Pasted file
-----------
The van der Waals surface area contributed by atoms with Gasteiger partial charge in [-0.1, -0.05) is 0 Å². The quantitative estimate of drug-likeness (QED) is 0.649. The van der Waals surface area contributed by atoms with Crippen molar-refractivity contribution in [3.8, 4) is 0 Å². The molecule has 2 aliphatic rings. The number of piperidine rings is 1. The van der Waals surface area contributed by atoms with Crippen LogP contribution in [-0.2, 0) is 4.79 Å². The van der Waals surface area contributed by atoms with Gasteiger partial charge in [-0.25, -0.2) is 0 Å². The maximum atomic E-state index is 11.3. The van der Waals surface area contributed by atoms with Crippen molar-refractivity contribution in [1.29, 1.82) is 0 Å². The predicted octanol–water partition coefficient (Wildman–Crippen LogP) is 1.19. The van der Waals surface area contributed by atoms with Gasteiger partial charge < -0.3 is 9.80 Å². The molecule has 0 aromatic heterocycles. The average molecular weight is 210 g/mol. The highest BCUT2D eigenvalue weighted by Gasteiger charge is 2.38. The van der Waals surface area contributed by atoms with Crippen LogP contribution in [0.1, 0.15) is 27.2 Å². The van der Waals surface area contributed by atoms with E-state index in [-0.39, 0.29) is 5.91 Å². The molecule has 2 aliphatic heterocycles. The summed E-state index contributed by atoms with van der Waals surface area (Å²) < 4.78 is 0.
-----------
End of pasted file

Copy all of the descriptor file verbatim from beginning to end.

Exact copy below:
The van der Waals surface area contributed by atoms with Gasteiger partial charge in [-0.1, -0.05) is 0 Å². The quantitative estimate of drug-likeness (QED) is 0.649. The van der Waals surface area contributed by atoms with Crippen molar-refractivity contribution in [3.8, 4) is 0 Å². The molecule has 2 aliphatic rings. The number of piperidine rings is 1. The van der Waals surface area contributed by atoms with Crippen LogP contribution in [-0.2, 0) is 4.79 Å². The van der Waals surface area contributed by atoms with Gasteiger partial charge in [-0.25, -0.2) is 0 Å². The maximum atomic E-state index is 11.3. The van der Waals surface area contributed by atoms with Crippen molar-refractivity contribution in [1.29, 1.82) is 0 Å². The predicted octanol–water partition coefficient (Wildman–Crippen LogP) is 1.19. The van der Waals surface area contributed by atoms with Gasteiger partial charge < -0.3 is 9.80 Å². The molecule has 0 aromatic heterocycles. The average molecular weight is 210 g/mol. The highest BCUT2D eigenvalue weighted by Gasteiger charge is 2.38. The van der Waals surface area contributed by atoms with Crippen LogP contribution in [0.1, 0.15) is 27.2 Å². The van der Waals surface area contributed by atoms with E-state index in [-0.39, 0.29) is 5.91 Å². The molecule has 2 aliphatic heterocycles. The summed E-state index contributed by atoms with van der Waals surface area (Å²) < 4.78 is 0.